In this large pediatric cohort, PPI use was associated with a small but significant increased risk of any fracture. Risk of fracture should be taken into account when weighing the benefits and risks of PPI treatment in children.
PubMed ID
32176276 View in PubMed
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Association between tumor necrosis factor-a antagonists and risk of cancer in patients with inflammatory bowel disease.

https://arctichealth.org/en/permalink/ahliterature104168
Source
JAMA. 2014 Jun 18;311(23):2406-13
Publication Type
Article
Date
Jun-18-2014
Author
Nynne Nyboe Andersen
Björn Pasternak
Saima Basit
Mikael Andersson
Henrik Svanström
Sarah Caspersen
Pia Munkholm
Anders Hviid
Tine Jess
Author Affiliation
Department of Epidemiology Research, Statens Serum Institut, Copenhagen, Denmark.
Source
JAMA. 2014 Jun 18;311(23):2406-13
Date
Jun-18-2014
Language
English
Publication Type
Article
Keywords
Adult
Cohort Studies
Denmark
Female
Humans
Inflammatory Bowel Diseases - drug therapy
Male
Middle Aged
Neoplasms - epidemiology
Registries
Risk
Risk factors
Tumor Necrosis Factor-alpha - antagonists & inhibitors
Young Adult
Abstract
A Cochrane review and network meta-analysis concluded that there is need for more research on adverse effects, including cancer, after treatment with tumor necrosis factor a (TNF-a) antagonists and that national registries and large databases would provide relevant sources of data to evaluate these effects.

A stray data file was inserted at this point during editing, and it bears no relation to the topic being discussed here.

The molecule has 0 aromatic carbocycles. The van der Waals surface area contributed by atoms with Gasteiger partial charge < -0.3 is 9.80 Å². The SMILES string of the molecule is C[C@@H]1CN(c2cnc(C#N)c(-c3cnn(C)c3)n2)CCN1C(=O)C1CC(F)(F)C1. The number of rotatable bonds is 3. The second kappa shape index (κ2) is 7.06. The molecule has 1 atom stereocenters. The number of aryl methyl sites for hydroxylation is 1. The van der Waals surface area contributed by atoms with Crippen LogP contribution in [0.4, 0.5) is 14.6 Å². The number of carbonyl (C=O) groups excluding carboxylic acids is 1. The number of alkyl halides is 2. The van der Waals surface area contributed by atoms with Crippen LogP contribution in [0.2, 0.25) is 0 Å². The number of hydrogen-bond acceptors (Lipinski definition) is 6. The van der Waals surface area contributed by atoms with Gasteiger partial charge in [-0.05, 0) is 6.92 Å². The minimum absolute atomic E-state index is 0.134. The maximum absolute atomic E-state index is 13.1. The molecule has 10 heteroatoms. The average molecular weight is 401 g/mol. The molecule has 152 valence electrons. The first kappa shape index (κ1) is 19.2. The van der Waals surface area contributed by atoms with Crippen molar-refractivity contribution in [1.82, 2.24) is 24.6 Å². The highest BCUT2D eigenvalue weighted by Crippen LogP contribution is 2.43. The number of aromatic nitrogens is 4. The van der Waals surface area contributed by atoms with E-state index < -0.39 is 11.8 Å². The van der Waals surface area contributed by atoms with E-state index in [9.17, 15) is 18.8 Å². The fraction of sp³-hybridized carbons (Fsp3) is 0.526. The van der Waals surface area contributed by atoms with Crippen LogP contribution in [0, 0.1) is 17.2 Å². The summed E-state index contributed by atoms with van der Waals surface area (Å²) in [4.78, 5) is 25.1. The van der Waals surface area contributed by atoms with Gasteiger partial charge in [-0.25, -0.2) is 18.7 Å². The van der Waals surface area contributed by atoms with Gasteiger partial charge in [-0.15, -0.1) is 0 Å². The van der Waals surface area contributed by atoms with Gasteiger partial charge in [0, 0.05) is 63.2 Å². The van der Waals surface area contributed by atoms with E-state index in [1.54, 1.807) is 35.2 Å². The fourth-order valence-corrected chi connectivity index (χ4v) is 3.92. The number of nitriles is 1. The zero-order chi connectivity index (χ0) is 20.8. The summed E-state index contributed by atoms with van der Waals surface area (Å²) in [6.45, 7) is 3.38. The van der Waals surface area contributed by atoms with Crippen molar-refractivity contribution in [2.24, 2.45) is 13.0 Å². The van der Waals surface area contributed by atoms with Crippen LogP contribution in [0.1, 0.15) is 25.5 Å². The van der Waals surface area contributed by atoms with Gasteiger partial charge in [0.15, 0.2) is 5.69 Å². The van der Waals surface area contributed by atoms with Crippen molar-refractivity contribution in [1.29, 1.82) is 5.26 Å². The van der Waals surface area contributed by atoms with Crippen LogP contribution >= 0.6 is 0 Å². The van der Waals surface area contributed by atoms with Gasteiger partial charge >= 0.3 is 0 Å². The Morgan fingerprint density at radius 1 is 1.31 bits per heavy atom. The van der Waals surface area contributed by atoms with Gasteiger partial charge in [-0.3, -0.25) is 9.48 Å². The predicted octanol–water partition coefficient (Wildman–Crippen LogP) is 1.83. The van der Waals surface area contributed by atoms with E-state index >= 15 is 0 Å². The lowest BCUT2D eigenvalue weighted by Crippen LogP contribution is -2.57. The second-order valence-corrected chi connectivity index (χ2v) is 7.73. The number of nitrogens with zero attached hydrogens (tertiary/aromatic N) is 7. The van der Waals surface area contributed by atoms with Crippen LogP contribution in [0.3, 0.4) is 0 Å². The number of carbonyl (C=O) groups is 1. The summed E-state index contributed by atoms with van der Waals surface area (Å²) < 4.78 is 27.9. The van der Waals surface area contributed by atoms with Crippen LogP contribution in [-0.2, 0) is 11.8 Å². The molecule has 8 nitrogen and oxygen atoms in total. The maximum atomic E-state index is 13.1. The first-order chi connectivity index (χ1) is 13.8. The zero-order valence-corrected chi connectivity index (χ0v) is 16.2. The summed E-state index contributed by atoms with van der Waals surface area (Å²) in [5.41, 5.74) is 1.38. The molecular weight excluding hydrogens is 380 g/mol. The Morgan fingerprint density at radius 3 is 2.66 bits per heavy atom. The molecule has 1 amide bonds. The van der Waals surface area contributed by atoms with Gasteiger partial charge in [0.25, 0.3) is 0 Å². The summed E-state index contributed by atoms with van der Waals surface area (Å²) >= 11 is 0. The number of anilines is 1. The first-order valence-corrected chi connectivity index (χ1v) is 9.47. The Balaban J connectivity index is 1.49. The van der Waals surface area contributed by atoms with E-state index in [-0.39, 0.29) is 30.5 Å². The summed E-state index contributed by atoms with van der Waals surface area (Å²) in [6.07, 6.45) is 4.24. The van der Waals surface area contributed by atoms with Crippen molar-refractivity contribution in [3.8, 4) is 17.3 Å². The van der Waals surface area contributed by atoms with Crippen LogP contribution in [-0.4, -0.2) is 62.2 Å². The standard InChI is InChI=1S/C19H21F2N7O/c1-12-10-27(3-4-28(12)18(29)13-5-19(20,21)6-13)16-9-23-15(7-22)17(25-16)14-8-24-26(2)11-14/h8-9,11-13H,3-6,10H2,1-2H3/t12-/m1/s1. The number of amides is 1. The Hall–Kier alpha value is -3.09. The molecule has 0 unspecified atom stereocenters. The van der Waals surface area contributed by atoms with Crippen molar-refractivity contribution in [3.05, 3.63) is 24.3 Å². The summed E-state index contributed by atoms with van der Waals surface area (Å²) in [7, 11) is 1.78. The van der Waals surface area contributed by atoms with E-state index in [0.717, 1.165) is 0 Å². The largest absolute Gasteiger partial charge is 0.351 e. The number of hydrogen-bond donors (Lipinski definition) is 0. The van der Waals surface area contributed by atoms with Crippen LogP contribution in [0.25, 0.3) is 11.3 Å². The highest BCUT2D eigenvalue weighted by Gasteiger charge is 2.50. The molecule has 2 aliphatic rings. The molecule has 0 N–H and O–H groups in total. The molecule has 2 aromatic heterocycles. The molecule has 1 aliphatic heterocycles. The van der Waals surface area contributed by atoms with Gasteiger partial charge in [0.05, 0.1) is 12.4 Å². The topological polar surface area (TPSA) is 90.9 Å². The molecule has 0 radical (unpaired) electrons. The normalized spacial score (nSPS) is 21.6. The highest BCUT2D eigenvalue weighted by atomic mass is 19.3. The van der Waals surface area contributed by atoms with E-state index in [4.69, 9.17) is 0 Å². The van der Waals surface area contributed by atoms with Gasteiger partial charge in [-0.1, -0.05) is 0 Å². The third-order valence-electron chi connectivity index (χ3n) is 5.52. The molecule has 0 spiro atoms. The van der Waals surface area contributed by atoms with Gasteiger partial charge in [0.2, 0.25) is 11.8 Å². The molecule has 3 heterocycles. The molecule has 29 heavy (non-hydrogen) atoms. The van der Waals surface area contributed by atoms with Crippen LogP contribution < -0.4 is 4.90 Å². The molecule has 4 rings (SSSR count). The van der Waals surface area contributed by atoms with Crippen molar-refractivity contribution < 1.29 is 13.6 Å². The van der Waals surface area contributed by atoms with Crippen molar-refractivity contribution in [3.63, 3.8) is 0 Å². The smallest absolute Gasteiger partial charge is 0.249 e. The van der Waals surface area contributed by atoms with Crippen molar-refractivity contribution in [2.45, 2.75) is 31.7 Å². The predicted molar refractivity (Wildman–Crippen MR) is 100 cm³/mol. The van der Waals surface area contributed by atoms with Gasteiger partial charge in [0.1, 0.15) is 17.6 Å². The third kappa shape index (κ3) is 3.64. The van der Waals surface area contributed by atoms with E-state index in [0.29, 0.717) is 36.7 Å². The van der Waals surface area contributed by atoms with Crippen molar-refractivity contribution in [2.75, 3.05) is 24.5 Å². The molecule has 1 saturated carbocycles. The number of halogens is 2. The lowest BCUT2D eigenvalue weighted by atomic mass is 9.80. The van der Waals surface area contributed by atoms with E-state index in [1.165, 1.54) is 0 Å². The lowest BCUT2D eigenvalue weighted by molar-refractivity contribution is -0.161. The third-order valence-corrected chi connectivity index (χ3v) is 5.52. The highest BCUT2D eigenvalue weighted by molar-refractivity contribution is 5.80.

To investigate whether patients with inflammatory bowel disease (IBD) exposed to TNF-a antagonists were at increased risk of developing cancer.
Nationwide register-based cohort study in Denmark, 1999-2012. Participants were 56,146 patients 15 years or older with IBD identified in the National Patient Registry, of whom 4553 (8.1%) were exposed to TNF-a antagonists. Cancer cases were identified in the Danish Cancer Registry.
Rate ratios (RRs) for incident cancer (overall and site-specific) comparing TNF-a antagonist users and nonusers, estimated using Poisson regression adjusted for age, calendar year, disease duration, propensity scores, and use of other IBD medications.
During 489,433 person-years of follow-up (median, 9.3 years [interquartile range, 4.2-14.0]), 81 of 4553 patients exposed to TNF-a antagonists (1.8%) (median follow-up, 3.7 years [interquartile range, 1.8-6.0]) and 3465 of 51,593 unexposed patients (6.7%) developed cancer, yielding a fully adjusted RR of 1.07 (95% CI, 0.85-1.36). There was no significantly increased risk of cancer in analyses according to time since first TNF-a antagonist exposure (less than 1 year: RR, 1.10 [95% CI, 0.67-1.81]; 1 to less than 2 years: RR, 1.22 [95% CI, 0.77-1.93]; 2 to less than 5 years: RR, 0.82 [95% CI, 0.54-1.24]; 5 or more years: RR, 1.33 [95% CI, 0.88-2.03]) and in analyses according to the number of TNF-a antagonist doses received (1 to 3 doses: RR, 1.02 [95% CI, 0.71-1.47]; 4 to 7 doses: RR, 0.89 [95% CI, 0.55-1.42]; 8 or more doses: RR, 1.29 [95% CI, 0.90-1.85]). No site-specific cancers were in significant excess in fully adjusted models.